Later that afternoon we all went off to celebrate the holiday in our own ways. I had the opportunity to see my beloved Aunts Georgina and Marijo and Tío Esteban. We had a wonderful meal at Mojitos, a restaurant near the piers.

Tomorrow is our last day in Old San Juan, then off to the rainforest!



El 5 de Enero, 2011 – January 5, 2011

San Juan, Puerto RicoAuthor Mayra Santos Febres at the Poets Passage

Today began with workshops and much rain. The blue cobblestone streets were shiny but the rain had stopped by the time we made our way back to the Poets Passage. Our next visiting writer, the stalwart Mayra Santos-Febres, made her way to us directly from an asthma attack and a hospital trip. Despite her morning trials she was fabulous. Mayra spoke to us about the history of Puerto Rican Literature and her own work, with emphasis on themes of Puerto Rican identity and the role of women in the island’s literary history.

Later that afternoon, VCFA faculty member Rigoberto Gonzalez gave a lecture on the 20th century US Latino poetry and politics—focusing on the powerful Nuyorican (New York/Puerto Rican) movement on the mainland. There have been several themes that have been reoccurring during our discussions here, issues of race, class, oppression, imperialism, and we’ve been gaining an understandinLaurie Alberts and Pam Taylor listening to Kina during tour of 4th levelg of all of these from totally different viewpoints. It is clear that the complexity of the island’s history and people is strongly expressed in the lives and works of its artists and writers.

In between these two presentations we went on a guided tour of San Felipe del Morro, one of the two 16th century citadels that guard the old city. I’ve been going to the fort since I could walk, every summer my parents would drag us children along behind them in the blazing sun as they photographed broken stone walls and cracked cannons. At that time I didn’t understand the draw (and honestly, during the summer it is about 3 degrees hotter than Hades there since the old stone walls hold the heat all too well). But today was the first time I took a guided tour and it was fascinating. Our guide, Park Ranger Kina González Rodríguez (The fort is part of the US National Karmen doing her graduating reading at the Poets PassagePark system) took us around and talked of the fort’s history. It was interesting to imagine the Spanish protecting the island from this stronghold, bringing yet another level to our understanding of the island under the colonial rule of España. And can I tell you? Unlike my childhood visits the weather was glorious. Though it had rained much of morning the sun came out just in time for our tour and the breeze off the ocean kept the air cool and fresh. I could not take enough pictures of our ridiculously photogenic group.

Our evening closed with some powerful readings from graduating student Karmen Lizzul (yay Karmen!) and faculty member Laurie Alberts (who read from a work she’s collaborating on with other VCFA faculty member, Abby Frucht). It was a perfect ending to another rich and full day.

 


January 5th, 2011

Yesterday was the first full day of the Vermont College of Fine Arts MFA in Writing's first Puerto Rico residency, and what an incredible day it was. It was so full as to be close to bursting, with workshop, readings and visits from Puerto Rican writers, a lecture on Puerto Rican literature, an open mic poetry reading at the Poets Passage, good food and great company.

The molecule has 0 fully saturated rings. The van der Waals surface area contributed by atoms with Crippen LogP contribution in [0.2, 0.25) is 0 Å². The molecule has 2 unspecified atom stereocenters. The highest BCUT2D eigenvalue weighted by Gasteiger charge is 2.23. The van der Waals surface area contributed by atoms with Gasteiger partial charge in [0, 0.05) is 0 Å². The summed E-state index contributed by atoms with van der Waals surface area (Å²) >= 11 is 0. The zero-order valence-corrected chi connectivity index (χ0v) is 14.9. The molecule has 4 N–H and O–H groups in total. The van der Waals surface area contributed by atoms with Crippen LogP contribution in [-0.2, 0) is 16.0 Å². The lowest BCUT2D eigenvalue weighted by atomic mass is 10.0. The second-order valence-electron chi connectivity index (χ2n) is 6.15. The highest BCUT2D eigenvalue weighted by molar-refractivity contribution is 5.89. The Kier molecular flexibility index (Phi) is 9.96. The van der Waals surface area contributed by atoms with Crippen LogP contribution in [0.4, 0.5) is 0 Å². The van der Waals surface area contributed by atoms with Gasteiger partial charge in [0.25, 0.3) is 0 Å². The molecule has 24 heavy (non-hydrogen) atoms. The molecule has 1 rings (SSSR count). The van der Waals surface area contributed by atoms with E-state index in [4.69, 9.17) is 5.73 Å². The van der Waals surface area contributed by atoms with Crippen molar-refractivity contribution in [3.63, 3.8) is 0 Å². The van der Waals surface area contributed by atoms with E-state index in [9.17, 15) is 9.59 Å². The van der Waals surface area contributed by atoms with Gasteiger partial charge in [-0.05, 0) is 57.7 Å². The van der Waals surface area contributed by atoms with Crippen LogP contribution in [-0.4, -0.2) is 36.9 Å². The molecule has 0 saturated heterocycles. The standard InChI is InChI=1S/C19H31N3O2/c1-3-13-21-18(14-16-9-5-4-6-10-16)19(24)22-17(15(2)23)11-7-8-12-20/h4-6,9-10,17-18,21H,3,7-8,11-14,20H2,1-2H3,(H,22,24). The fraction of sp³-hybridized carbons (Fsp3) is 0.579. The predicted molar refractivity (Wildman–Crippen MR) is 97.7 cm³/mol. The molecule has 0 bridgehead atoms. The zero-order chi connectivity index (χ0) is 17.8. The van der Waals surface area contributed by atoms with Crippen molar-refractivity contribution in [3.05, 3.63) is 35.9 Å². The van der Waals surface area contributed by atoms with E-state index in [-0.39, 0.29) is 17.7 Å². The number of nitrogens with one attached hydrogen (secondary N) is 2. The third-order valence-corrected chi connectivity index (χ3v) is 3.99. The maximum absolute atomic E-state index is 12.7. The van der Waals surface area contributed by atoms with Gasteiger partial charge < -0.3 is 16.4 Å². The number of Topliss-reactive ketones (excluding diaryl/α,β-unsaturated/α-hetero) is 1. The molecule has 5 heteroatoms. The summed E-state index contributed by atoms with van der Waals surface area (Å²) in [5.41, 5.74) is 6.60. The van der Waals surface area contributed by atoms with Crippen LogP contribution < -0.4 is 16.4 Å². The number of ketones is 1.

Students arrived on the island on Monday night, meeting up for a reception at the fabulous Poets Passage in Old San Juan, just a few short blocks from our lodgings in the cobble-stoned colonial city. Our hostess, the gracious and brilliant poet Lady Lee Andrews, welcomed us in her unique space. Warmly arranged with couches, stuffed chairs, rugs and art- filled walls, the space is a touchstone for San Juan's writers. Lady was also our first visiting writer, talking to us about her life as a poet here on the island, of her faith-filled journey to publication and starting the Poets Passage, and sharing her poetry with us.
Artist Raquel Quijano showing us her handmade book
Tuesday was the first full day, beginning with orientation and my lecture on Puerto Rican literature at the Poets Passage. We then all headed over to the Casa del Libro, the House of the Book, where we were warmly greeted by the Museum's director, Gloria Vega Vega. The Casa del Libro is a museum dedicated to the history and art of the book. Though they are currently located in temporary space on the Callejon de la Capilla, their collection of 7,000 pieces includes:

  • A document signed by Isabel and Ferdinand regarding Columbus' second journey, which is believed to be the oldest printed document in the Americas.
  • A copy of James Joyce's Ulysses illustrated by Matisse
  • A single page from a 1450 Gutenberg bible
  • A copy of Don Quixote printed in 1605 (its first year of publication).
They had prepared a fascinating presention for our students on the poetry of Luis Pales Matos. The first part was a lecture from Professor Eugenio Ballou from the University of Puerto Rico on the work of Matos, followed by comments frAuthor Luis Lopez Nieves talking to our group at the Poets Passageom respected island poet Vanessa Drosz. The third and final part was an interpretation of the poet's work by Puerto Rican artist and fine art student Raquel Quijano. Quijano has created an extraordinary handmade book based on a little known poem by Matos, that included intricrately detailed artwork and gorgeously rendered pop-ups. I can honestly say without hyperbole that her work was breathtaking. And this three part view of a writer's work--the scholarly from the academic, artistic from the poet, and visual interpration from the artist--brought impressive depth to the experience.